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China F1 GP- 2016 McLaren Honda some solid racing

“It was fun racing the quicker cars today” #ChineseGP
Shanghai International Circuit, Sunday April 17

Despite showing flashes of pace throughout the weekend, both drivers able to push hard inside the top 10, we finished the Chinese Grand Prix just out of the points – in 12th (Fernando Alonso) and 13th (Jenson Button).

As the race progressed, it became apparent that the MP4-31 could not quite match the pace of the top 10 runners. Despite the team executing five flawless pit-stops, and running alternative strategies (Fernando did a two-stopper; Jenson a three-), the drivers crossed the finish line just a few seconds apart, strongly suggesting that they had delivered their respective maxima this afternoon.

Despite the immediate disappointment, there are positives to take away from the race weekend: both cars ran flawlessly throughout every session, Fernando completed his first race distance of the season, and the team has learned a great deal more about the strengths and weaknesses of MP4-31.

Started                       11th
Finished                    12th
Fastest lap                1m42.226s on lap 36 (+2.402s, 19th)
Pit-stops                   Two: laps 16 (2.76s), and 32 (3.05s) [Pri/Back-Up/Back-Up]

“Today wasn’t easy. We didn’t quite have the pace to record a good result and finish in the points. We chose a two-stop strategy and tried to benefit from that, but the early Safety Car didn’t help us, and our race didn’t really work out as planned after that. That’s the way it is, but it’s a shame.

“We need to look in detail at the areas in which we need to improve – we ran among a lot of different cars this afternoon, so we should have some useful reference points from which to gauge our respective strengths and weaknesses.

“On a positive note, today’s race was the first proper long run I’ve completed in this year’s car – I didn’t ever finish a 50-lap stint during testing, and I retired early in Melbourne because of the accident.

“There’s a long way to go, but we’ll keep improving. I’m already looking forward to the next race.”

Started                       11th
Finished                    13th
Fastest lap                1m40.298s on lap 46 (+0.474s, 3rd)
Pit-stops                   Three: laps 4 (2.58s), 27 (2.86s) and 44 (2.49s) [Opt/Back-Up/Back-Up/Opt]

“My start was good: I made up a lot of places and was able to take the battle to the other cars. Our pace on the Option tyre during the first stint was also pretty good – it was fun racing the quicker cars.

“When the Safety Car came out, there was mayhem in the pit-lane because Nico [Hulkenberg] was trying to slow everyone down to help his team-mate. After that stop, we seemed to be sitting in a strong position, but we were running the Medium compound, and we just seemed to stand still compared with the others.

“We tried to do a two-stopper – which didn’t work out – so then we decided to fit the Option for the final stint. Given our position just outside the points, we thought we might as well give it a go.

“Perhaps fitting the Option at the end was the wrong choice – I could have stayed out until the end on the Medium, but I decided to have some fun by fitting softer [ie, faster] rubber – but it just couldn’t make its performance last to the end. Still, as I say, it was worth having a crack at it.”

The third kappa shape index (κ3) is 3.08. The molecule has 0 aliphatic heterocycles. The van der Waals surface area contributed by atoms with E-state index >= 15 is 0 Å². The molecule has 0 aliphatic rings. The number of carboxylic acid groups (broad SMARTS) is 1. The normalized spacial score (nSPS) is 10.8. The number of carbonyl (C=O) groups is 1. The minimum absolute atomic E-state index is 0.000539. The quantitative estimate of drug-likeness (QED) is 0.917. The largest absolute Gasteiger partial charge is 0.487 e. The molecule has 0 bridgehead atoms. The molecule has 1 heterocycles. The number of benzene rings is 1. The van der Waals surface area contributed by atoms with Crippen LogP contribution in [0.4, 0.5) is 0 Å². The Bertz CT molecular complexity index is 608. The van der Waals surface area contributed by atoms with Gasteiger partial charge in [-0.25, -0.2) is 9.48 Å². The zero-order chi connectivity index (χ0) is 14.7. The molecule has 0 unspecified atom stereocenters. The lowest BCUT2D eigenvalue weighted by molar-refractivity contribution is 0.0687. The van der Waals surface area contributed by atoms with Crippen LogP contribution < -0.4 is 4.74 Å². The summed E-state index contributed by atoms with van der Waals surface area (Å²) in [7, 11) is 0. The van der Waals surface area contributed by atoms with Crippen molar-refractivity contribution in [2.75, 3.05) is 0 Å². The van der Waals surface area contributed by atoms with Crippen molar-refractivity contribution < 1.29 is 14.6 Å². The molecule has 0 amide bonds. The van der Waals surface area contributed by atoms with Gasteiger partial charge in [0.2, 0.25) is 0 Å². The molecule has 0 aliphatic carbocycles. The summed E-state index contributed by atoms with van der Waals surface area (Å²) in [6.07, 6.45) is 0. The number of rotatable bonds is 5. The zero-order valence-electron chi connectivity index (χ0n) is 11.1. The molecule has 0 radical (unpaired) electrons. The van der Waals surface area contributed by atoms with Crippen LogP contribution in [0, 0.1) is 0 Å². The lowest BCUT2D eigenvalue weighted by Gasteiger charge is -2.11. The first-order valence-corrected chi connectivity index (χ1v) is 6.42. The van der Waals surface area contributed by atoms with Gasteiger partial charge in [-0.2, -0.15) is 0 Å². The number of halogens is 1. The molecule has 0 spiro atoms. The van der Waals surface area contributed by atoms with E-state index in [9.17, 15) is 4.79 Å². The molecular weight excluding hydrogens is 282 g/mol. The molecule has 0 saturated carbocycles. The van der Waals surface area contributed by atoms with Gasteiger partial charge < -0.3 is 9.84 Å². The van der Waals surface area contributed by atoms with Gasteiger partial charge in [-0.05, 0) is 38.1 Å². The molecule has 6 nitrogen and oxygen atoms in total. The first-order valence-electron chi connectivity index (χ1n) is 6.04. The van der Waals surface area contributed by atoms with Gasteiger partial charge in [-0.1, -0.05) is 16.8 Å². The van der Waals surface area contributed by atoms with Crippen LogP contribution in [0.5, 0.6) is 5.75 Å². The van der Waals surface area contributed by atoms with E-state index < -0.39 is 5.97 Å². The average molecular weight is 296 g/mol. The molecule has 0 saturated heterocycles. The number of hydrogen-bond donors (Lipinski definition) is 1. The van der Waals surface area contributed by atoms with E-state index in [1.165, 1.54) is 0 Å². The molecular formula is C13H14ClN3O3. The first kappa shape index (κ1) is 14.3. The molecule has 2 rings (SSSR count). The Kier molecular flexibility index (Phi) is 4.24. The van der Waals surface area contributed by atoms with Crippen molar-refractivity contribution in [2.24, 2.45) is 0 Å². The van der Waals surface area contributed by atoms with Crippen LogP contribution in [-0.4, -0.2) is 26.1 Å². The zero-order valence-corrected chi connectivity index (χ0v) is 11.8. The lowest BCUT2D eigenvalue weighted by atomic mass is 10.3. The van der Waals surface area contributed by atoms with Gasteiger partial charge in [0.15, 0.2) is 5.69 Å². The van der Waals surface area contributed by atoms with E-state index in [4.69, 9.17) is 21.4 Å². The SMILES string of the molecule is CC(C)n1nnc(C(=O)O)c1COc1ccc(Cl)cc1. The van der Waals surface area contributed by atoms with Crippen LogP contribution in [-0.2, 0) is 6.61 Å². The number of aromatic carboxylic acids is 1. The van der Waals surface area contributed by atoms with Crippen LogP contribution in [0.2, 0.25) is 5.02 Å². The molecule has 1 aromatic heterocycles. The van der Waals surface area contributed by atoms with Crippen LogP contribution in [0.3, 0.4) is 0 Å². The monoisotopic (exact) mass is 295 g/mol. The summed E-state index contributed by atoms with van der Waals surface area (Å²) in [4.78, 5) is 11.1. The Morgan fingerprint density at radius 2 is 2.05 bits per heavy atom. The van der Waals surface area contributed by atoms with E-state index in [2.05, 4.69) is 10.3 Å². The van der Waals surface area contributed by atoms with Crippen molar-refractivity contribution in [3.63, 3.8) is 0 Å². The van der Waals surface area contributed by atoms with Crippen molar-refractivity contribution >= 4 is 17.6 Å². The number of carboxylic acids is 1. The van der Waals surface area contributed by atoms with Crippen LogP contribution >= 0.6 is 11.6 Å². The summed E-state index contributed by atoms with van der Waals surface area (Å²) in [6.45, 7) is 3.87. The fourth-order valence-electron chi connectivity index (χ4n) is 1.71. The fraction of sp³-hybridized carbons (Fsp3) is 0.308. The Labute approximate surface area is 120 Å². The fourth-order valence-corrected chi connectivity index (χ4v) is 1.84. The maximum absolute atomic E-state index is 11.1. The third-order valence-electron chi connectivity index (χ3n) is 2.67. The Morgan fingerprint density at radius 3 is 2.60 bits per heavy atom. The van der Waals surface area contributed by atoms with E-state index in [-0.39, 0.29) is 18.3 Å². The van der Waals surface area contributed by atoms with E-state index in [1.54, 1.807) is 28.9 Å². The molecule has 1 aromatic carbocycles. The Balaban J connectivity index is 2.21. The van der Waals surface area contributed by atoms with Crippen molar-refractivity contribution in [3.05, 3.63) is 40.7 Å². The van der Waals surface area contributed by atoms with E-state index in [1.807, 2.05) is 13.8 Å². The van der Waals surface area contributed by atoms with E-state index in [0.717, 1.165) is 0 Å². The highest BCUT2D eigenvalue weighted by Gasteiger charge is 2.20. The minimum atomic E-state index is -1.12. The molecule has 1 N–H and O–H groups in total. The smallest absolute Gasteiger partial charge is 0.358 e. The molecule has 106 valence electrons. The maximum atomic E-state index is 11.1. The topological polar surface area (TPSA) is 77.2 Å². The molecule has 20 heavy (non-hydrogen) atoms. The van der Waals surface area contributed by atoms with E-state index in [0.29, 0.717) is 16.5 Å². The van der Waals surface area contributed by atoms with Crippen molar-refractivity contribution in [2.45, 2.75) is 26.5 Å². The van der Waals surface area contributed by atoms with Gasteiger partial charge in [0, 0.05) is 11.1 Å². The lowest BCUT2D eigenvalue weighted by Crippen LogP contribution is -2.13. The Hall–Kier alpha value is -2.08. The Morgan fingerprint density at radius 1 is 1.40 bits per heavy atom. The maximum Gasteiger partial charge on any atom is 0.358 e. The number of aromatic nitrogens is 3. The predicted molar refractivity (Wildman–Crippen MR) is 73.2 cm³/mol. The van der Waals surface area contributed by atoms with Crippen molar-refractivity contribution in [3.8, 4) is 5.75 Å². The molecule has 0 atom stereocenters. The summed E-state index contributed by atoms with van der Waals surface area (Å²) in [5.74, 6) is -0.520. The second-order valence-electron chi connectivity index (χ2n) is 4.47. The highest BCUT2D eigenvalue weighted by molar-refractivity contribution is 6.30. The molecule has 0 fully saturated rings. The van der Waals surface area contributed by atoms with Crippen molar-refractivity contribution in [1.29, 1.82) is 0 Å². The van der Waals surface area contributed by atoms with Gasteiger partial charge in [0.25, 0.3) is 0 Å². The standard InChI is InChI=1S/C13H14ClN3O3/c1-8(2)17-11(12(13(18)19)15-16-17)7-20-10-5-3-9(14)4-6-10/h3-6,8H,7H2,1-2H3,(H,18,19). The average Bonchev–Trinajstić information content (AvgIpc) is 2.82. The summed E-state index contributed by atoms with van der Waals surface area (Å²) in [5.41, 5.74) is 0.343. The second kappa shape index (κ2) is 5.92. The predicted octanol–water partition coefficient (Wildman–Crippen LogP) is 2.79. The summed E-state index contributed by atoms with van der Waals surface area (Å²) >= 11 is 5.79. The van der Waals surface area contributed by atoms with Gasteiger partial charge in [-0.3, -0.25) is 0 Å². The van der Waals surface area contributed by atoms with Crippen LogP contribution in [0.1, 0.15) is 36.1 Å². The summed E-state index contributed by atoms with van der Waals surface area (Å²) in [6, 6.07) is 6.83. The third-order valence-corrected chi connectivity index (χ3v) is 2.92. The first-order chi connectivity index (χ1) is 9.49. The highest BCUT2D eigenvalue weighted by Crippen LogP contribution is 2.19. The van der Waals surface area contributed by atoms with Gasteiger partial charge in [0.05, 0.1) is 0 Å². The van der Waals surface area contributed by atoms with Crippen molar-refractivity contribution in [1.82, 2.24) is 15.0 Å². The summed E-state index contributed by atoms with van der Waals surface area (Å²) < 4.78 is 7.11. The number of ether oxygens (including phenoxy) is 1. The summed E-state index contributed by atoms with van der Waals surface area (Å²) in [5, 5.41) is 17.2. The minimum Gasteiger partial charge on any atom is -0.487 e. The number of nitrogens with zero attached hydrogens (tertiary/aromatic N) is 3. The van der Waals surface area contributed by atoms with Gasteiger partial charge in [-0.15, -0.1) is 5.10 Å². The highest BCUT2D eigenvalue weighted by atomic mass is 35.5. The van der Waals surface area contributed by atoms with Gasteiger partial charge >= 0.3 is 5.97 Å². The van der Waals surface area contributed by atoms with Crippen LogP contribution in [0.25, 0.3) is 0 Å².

Racing director, McLaren-Honda
“Ultimately, we didn’t have quite enough race pace to score points today, especially with such scant attrition ahead of us.

“Having said that, both Fernando and Jenson maximised their race strategies, the fact that they finished more-or-less nose to tail after 56 hard-driven laps underlining that Fernando had efficiently mined the most out of a two-stop approach while Jenson had pugnaciously realised the maximum available out of his necessarily more dynamic three-stopper.

“Moreover, although we still need to find more straightline speed, the power units in both our cars performed with commendable reliability throughout all three days of today’s grand prix, yesterday’s qualifying hour, and all the practice sessions that preceded them. So our friends at Honda should be lauded for that achievement. Equally, we’re encouraged by the power unit developments they have in the pipeline, and as a result we’re confident that our overall performance will continue to improve apace.

“Operationally, we made no mistakes all weekend, and our pit-crew performed with their customary aplomb. Well done, guys.

“Last but not least, it’s encouraging to note that, when we fitted Options to Jenson’s car for his fourth and final stint, he immediately began to fly, clocking the then-fastest lap of the race on lap 46, a spirited circumnavigation of the Shanghai International Circuit that was thereafter eclipsed by just two other drivers.”

Honda R&D Co Ltd head of F1 project & executive chief engineer
“Throughout the eventful weekend of changing weather conditions and qualifying red flags, the drivers and the team have performed at their best, and it was a positive weekend to bring two cars home.

“We are obviously disappointed that we could not score points, but I think the race result is a good indication of where we currently are. The entire team did solid work today which will hopefully lead to better results in the future races.”

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China F1 GP- 2016 – Who stopped where and how


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by | April 17, 2016 · 3:08 pm